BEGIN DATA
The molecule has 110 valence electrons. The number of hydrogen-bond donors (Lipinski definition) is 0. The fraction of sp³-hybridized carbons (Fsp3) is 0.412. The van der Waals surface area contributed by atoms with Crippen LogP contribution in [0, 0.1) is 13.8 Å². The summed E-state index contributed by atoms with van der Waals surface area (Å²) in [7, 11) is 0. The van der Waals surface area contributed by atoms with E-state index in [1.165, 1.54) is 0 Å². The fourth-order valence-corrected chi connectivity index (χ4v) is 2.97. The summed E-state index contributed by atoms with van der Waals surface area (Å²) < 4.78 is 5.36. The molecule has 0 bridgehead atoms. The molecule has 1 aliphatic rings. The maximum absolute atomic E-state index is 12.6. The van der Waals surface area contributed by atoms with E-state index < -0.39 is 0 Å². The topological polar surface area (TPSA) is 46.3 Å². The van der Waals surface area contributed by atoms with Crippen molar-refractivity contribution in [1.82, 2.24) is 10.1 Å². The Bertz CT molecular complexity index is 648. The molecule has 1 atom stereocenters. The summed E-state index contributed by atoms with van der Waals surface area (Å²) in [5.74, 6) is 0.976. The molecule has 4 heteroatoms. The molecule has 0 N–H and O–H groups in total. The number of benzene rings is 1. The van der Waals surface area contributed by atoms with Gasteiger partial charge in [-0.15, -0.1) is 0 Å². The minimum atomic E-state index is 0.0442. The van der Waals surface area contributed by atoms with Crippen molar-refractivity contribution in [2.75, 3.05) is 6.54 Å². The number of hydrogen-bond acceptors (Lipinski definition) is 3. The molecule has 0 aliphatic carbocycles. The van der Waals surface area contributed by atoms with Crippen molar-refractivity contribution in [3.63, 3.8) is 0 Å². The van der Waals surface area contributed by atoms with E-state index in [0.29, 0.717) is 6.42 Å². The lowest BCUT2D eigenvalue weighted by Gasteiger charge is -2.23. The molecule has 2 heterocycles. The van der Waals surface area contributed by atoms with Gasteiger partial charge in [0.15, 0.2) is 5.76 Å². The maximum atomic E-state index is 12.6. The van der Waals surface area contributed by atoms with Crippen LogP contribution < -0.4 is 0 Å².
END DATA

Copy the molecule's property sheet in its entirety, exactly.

The molecule has 110 valence electrons. The number of hydrogen-bond donors (Lipinski definition) is 0. The fraction of sp³-hybridized carbons (Fsp3) is 0.412. The van der Waals surface area contributed by atoms with Crippen LogP contribution in [0, 0.1) is 13.8 Å². The summed E-state index contributed by atoms with van der Waals surface area (Å²) in [7, 11) is 0. The van der Waals surface area contributed by atoms with E-state index in [1.165, 1.54) is 0 Å². The fourth-order valence-corrected chi connectivity index (χ4v) is 2.97. The summed E-state index contributed by atoms with van der Waals surface area (Å²) < 4.78 is 5.36. The molecule has 0 bridgehead atoms. The molecule has 1 aliphatic rings. The maximum absolute atomic E-state index is 12.6. The van der Waals surface area contributed by atoms with E-state index < -0.39 is 0 Å². The topological polar surface area (TPSA) is 46.3 Å². The van der Waals surface area contributed by atoms with Crippen molar-refractivity contribution in [1.82, 2.24) is 10.1 Å². The Bertz CT molecular complexity index is 648. The molecule has 1 atom stereocenters. The summed E-state index contributed by atoms with van der Waals surface area (Å²) in [5.74, 6) is 0.976. The molecule has 4 heteroatoms. The molecule has 0 N–H and O–H groups in total. The number of benzene rings is 1. The van der Waals surface area contributed by atoms with Gasteiger partial charge in [-0.15, -0.1) is 0 Å². The minimum atomic E-state index is 0.0442. The van der Waals surface area contributed by atoms with Crippen molar-refractivity contribution in [2.75, 3.05) is 6.54 Å². The number of hydrogen-bond acceptors (Lipinski definition) is 3. The molecule has 0 aliphatic carbocycles. The van der Waals surface area contributed by atoms with Crippen molar-refractivity contribution in [3.63, 3.8) is 0 Å². The van der Waals surface area contributed by atoms with E-state index in [0.29, 0.717) is 6.42 Å². The lowest BCUT2D eigenvalue weighted by Gasteiger charge is -2.23. The molecule has 2 heterocycles. The van der Waals surface area contributed by atoms with Gasteiger partial charge in [0.15, 0.2) is 5.76 Å². The maximum atomic E-state index is 12.6. The van der Waals surface area contributed by atoms with Crippen LogP contribution < -0.4 is 0 Å².